Phu Luang Wildlife Sanctuary – Loei

About 100 km east – a two hour drive – from Phu Suan Sai National Park in Loei province, and about an hour west – 50-60 km depending on the route – from Loei’s provincial capital is Phu Luang Wildlife Sanctuary, which houses Loei’s tallest mountain at a little under 1600 metres and is well-known for both its healthy elephant population, as well as a well-preserved set of bipedal dinosaur footprints located on the mountain’s grassy plateau. However, given its variety of habitats that include evergreen forest, grasslands, stands of rhododendrons and remnants of pine forest, Phu Luang WS holds an impressive number of bird species, including an endemic subspecies of Black-throated Parrotball known as Black-eared Parrotbill owing to its plumage differences. An important to note, that the sanctuary is closed past the headquarter during the wet season (June-September), but on one of my visits to Loei during this time, the rangers at the HQ still allowed me to walk along the road to do some birding.


When following Google Maps to Phu Luang WS, it’s important to know that Google Maps has two locations for the wildlife sanctuary. From experience, however, I can say that only the site at the coordinates (17.362338, 101.505723) are accessible, and the site further east (closer to Loei town, hence my attempt to get there) lead to a dead end near a temple. Nonetheless, the scenery near this more easterly point and spectacular, as you a positioned under the steep eastern cliffs of the Phu Luang massif, but access to the summit can only be had through the northern entrance at the above coordinates.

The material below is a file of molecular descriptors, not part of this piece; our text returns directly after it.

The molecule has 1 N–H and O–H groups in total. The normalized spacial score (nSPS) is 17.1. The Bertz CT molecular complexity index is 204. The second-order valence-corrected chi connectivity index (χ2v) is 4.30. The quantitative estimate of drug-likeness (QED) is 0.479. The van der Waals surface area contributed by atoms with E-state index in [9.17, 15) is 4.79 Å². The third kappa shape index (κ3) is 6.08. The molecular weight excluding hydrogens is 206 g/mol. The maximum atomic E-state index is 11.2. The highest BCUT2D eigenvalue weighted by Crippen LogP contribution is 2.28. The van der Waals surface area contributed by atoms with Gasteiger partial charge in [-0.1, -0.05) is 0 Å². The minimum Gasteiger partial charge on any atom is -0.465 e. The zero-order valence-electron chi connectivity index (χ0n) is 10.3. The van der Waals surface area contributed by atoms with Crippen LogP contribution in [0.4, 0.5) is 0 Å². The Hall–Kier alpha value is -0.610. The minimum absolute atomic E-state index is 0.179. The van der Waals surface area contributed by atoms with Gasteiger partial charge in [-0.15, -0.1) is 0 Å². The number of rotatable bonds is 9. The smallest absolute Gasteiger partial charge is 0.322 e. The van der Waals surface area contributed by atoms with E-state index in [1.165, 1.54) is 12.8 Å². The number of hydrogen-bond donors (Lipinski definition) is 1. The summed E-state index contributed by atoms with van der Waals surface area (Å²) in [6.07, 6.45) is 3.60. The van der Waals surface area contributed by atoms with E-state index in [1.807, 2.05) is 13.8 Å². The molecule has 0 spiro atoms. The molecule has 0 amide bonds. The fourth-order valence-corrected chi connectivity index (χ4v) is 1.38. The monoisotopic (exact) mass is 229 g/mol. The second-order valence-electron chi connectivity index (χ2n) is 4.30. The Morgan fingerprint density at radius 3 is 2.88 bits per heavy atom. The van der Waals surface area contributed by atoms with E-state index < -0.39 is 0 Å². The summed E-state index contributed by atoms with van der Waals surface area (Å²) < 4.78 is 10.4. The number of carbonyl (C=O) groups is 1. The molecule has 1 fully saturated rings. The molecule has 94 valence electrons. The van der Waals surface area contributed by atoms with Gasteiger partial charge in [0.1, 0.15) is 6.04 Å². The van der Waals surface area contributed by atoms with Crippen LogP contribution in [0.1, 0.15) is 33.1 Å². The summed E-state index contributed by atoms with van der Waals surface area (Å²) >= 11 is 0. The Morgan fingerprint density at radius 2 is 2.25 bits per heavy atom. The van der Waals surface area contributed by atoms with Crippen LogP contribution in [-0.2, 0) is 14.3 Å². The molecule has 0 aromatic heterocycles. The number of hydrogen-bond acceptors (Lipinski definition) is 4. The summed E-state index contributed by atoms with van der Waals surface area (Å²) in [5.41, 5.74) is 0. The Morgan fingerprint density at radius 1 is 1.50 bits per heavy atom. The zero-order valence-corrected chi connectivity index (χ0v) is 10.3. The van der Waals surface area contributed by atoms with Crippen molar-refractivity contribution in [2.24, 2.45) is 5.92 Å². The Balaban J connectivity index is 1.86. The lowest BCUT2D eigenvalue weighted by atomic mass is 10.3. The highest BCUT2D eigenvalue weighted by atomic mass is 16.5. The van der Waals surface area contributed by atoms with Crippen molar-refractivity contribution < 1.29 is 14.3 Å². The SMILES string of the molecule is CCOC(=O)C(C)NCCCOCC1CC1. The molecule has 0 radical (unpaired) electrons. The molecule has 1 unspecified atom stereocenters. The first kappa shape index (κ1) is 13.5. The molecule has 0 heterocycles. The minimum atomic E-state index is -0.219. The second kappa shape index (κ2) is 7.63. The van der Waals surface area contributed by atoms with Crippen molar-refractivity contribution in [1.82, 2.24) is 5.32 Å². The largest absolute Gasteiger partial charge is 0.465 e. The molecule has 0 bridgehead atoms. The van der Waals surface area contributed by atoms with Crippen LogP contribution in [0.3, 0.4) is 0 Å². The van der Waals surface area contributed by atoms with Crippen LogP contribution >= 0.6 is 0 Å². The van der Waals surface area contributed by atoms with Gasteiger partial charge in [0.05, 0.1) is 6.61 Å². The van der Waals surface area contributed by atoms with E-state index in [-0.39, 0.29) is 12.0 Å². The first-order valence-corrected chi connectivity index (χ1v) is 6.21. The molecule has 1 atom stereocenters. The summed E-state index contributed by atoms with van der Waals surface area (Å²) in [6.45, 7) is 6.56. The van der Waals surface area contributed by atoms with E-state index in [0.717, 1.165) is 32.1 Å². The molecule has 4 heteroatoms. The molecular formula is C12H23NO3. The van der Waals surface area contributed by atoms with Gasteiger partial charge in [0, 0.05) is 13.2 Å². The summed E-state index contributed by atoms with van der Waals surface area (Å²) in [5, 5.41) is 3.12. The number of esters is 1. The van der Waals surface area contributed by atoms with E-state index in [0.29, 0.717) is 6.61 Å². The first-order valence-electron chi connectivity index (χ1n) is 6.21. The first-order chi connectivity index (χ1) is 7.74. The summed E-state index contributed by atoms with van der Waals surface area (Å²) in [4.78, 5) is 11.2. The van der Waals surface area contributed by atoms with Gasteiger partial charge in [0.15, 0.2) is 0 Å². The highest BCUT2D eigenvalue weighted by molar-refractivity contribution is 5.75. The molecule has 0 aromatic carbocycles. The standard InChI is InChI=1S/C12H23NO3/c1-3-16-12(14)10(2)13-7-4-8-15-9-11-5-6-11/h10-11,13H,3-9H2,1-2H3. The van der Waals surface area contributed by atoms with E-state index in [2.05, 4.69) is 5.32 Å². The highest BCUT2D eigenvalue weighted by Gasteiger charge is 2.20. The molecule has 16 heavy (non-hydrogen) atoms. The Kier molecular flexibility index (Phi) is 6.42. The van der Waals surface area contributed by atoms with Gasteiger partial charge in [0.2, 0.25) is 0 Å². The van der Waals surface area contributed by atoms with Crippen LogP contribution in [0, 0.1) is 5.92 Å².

On the left-hand satellite map above, there are six blue flags; the top flag represents the park’s headquarters which is also where one must stop to pay the entrance fee, which I believe is 200B for foreigners – I’ve only actually paid once. The bottom five blue flags represent the various landmarks and accommodation at the summit. On the right-hand satellite, the names on each of the flags can be seen, with the flag at the farthest left being where the accommodation and toilets are located.

On the right-hand satellite map, the locations at the summit are a little clearer, and while the main trail that leads past the old TV station and Pha Changparn can be clearly seen, there a a couple of very short trails that head west from the accommodation blocks at the summit towards the western cliffs. As of April 2020, I’ve yet to stay in the accommodation here, but hopefully I’ll have a chance soon. Another important thing to note is that it is forbidden to walk the main trail without a ranger accompanying you, but the service is free. However, they will try to wait until there is at least small group to escort along the trail. That said, the first several hundred metres of the main trail are the most birdy – and is where the parrotbills are usually seen – and the rangers seem to be okay with letting birders walk this section alone as long as they don’t go beyond the Pha Changparn.